right gift in the form of a scholarship.
Some subscriptions have already been
made to the f and, and a number of
prominent men of the state have agreed
to guarantee amounts up to $500. Pres
ident Campbell is using his best efforts
to raise the entire $5,000 this year if
possible.
In almost every high school graduat-1
ing class there are some who do not
have the means for a college education, j
but who would take advantage of any
fair opportunity offered them to secure
one. The treasurei of the loan fund,
who is to be the high school inspector
and will thus have an opportunity to
know personally the members of the
classes, will work in conjunction with
the city superintendents and high school
principals. He will make lcaus to general home management. The sub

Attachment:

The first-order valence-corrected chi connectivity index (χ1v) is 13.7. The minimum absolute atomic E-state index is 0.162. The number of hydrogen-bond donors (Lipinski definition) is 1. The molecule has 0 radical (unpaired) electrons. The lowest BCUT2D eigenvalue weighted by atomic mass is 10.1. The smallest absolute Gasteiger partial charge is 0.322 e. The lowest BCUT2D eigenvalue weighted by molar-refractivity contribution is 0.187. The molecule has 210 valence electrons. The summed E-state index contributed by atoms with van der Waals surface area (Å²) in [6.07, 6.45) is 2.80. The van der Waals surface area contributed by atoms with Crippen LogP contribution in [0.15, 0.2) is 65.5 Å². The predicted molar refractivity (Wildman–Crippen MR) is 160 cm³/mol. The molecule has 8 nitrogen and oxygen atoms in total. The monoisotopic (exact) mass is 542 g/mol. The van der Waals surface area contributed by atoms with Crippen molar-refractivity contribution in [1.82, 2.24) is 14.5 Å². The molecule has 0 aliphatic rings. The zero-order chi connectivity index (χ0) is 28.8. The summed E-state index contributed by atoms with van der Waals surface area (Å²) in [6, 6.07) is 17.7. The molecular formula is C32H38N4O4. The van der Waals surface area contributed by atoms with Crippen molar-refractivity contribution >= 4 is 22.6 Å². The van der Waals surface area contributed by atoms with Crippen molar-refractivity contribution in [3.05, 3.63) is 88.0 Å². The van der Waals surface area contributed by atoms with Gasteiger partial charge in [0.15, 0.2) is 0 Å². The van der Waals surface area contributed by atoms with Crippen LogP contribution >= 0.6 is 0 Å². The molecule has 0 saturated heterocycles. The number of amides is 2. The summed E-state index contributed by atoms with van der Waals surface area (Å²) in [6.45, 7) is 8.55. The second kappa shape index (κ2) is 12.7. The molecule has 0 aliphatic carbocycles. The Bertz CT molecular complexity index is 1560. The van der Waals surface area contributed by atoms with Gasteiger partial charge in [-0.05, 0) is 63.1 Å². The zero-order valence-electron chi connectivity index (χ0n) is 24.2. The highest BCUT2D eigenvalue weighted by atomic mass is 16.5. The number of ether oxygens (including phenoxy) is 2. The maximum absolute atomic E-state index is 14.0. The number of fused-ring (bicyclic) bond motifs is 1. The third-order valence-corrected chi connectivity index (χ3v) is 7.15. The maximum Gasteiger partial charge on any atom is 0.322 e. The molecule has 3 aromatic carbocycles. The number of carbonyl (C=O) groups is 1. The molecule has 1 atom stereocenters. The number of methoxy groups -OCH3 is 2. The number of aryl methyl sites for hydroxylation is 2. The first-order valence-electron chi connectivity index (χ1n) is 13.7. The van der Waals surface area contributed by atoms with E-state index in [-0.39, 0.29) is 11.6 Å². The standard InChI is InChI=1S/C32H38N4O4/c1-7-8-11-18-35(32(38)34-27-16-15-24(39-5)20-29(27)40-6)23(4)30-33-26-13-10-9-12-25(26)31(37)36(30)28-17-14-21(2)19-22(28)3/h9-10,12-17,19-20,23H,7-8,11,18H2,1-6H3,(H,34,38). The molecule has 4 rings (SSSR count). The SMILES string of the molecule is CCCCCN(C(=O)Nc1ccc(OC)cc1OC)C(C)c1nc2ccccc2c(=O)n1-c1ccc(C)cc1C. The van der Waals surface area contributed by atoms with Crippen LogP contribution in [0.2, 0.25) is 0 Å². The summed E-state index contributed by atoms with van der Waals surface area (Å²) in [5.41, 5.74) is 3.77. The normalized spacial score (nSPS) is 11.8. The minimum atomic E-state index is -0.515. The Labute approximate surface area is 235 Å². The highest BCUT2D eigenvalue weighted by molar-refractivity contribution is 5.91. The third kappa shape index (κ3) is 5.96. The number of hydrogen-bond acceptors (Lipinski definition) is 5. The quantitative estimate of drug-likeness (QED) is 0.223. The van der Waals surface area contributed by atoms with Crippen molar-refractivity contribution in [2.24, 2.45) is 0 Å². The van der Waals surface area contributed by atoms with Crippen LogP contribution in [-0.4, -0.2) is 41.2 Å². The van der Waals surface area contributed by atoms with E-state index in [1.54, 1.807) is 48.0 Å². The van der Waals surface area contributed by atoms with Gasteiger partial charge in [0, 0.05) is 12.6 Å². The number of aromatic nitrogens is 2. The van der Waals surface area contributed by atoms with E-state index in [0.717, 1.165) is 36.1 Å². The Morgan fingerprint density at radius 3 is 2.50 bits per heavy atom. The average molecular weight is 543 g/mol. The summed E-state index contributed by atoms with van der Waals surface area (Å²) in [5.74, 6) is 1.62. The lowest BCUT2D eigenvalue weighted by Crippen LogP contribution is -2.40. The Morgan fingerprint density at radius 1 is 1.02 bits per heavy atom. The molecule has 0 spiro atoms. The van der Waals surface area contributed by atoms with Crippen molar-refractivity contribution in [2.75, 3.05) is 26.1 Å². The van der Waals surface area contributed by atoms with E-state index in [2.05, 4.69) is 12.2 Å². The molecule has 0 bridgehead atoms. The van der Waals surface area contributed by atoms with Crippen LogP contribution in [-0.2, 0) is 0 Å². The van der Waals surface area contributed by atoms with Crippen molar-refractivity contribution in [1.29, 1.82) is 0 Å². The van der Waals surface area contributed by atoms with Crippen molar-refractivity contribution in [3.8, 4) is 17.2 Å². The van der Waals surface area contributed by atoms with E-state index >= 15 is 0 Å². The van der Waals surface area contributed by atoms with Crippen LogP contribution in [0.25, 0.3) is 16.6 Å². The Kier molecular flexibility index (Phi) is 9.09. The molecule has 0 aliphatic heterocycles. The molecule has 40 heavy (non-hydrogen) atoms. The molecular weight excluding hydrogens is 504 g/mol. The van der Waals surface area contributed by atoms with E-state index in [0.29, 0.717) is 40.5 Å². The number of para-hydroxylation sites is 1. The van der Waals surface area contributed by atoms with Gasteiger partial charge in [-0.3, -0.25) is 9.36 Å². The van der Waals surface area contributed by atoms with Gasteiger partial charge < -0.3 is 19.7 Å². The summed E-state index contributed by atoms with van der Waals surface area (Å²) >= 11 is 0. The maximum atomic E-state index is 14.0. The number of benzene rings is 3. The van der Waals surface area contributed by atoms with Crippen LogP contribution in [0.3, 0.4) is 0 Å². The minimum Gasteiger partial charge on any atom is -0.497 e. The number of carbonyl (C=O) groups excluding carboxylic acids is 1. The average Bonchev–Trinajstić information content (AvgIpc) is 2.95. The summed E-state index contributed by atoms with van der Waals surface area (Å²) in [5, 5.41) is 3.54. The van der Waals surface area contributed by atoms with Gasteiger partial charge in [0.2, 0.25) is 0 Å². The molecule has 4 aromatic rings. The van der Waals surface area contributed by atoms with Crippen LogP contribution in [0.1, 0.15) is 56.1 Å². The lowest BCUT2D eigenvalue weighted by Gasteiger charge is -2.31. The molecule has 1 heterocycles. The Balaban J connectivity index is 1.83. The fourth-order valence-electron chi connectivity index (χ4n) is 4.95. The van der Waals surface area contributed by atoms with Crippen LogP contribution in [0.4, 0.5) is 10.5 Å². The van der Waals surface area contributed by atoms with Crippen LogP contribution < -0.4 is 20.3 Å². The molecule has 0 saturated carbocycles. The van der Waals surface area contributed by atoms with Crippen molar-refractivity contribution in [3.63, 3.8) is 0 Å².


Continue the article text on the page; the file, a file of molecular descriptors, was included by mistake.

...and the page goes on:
such students as need them each year jects to be discussed will be of interest
at a low rate of interest, with the agree- and importance to every farmer and
mere mat iney are io repay me princi-
pal as soon as they are able after leav-
ing college. A small amount of life in-.
surance will be taken out on each at
tbe expense of the fund. It is the plan
to nave ten men guarantee the tuna,
against loss to the amount of $500 each
The university has had a Small loan
fund of about $300 for tbe past four
years. During this time, 25 students
have been enabled to complete (heir
college course' who otherwise oould not
have dene so. Only one loan has been
lost. '
WANT BRAND ON ALL SHODDY
Woolgrowers Working for Protection
of the Industry.
Pendleton In accordance with one
of tbe resolutions passed at the recent
convention of the Oregon Woolgrowers'
association, the secretary has sent to
the Oregon congressional delegation a
request for an act compelling tbe brand -
ing ot manufactured goods and clothing,
the object being to protect the public
irom snooay arm cowon commorients or.
wooien gooQB. une pure iooa jaw is
cited as an example that it is right (or